Louis Armstrong was – as singer Clairdee pointed out at the tribute concert at the Queen’s Hall on Saturday – the first great jazz innovator and an influence on every player who followed him. But he was also, as Saturday’s show highlighted, one of the great pop singers of the 20th century, who sang songs by all the greats, was a beloved entertainer and always injected fun into the proceedings.
This side of him was brilliantly evoked by a generous programme which was stuffed with tunes from throughout Armstrong’s long career. Some – Jeepers Creepers, Basin Street Blues and Hello Dolly, for example – were more strongly associated with him than others (Love Is Here To Stay and Autumn in New York don’t leap to mind when his name is mentioned).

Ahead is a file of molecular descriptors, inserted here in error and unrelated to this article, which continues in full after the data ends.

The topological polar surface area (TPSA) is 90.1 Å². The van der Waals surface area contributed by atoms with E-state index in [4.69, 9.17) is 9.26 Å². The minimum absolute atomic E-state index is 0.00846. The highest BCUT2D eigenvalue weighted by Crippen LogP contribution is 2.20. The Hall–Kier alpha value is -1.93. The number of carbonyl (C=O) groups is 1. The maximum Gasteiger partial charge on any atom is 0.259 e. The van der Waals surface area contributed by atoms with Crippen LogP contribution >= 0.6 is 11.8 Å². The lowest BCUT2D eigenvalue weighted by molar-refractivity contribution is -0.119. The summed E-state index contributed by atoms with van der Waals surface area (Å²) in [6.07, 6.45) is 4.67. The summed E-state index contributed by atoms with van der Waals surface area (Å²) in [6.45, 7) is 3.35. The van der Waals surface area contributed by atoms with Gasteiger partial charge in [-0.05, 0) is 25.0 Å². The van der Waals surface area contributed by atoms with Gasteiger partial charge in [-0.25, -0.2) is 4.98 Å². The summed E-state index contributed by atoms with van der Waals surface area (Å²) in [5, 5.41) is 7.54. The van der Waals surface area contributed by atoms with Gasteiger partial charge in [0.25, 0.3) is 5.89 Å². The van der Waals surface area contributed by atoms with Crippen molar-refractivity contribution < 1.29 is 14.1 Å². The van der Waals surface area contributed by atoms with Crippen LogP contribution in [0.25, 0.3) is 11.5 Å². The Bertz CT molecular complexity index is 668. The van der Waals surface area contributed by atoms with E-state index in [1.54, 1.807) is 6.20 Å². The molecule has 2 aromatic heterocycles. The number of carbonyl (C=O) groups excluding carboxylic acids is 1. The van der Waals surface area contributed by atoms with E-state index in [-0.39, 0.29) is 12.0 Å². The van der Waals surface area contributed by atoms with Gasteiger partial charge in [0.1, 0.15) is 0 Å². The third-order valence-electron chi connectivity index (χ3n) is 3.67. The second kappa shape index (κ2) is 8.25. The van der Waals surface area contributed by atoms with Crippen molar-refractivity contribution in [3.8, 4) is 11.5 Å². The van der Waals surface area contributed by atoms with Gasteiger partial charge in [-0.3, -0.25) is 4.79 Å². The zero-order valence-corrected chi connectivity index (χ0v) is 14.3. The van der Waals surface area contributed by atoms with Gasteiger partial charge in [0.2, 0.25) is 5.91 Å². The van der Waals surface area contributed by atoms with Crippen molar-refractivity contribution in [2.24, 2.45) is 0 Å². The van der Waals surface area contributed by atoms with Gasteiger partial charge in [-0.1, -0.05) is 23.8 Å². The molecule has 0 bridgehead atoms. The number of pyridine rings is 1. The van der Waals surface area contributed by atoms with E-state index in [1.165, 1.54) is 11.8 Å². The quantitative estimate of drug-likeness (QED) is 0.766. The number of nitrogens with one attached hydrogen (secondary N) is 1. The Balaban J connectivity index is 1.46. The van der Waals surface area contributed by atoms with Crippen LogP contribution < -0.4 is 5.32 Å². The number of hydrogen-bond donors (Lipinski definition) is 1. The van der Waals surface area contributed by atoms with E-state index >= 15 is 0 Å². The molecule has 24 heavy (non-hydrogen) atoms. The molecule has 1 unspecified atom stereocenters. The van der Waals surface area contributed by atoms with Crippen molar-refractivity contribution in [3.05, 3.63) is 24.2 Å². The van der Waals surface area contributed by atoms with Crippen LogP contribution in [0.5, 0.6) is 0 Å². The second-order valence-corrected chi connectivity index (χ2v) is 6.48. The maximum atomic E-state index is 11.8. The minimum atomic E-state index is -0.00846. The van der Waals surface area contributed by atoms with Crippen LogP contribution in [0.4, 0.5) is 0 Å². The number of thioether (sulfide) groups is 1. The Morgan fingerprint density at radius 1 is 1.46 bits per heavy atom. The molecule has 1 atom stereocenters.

Nevertheless, the spirit of Satchmo was certainly in evidence throughout – in the All Stars-like line-up (a front line of trumpeter Leroy Jones, trombonist Katja Toivola and clarinettist/saxophonist Martin Foster) – and in the easy-going, good-natured rapport onstage, especially between singers Todd Gordon and the afore-mentioned Clairdee, a honey-voiced American, whose Scottish debut this was. Their duets from the Ella Fitzgerald and Louis Armstrong records were highlights of the night.
Indeed, with her show-stopping interpretation of Summertime – an elegantly restrained reading of the classic Gershwin ballad – and her gorgeous They Can’t Take That Away From Me, Clairdee probably guaranteed a few more bums on seats for her next jazz festival gig on Tuesday.
(First published in The Scotsman, Monday July 25th)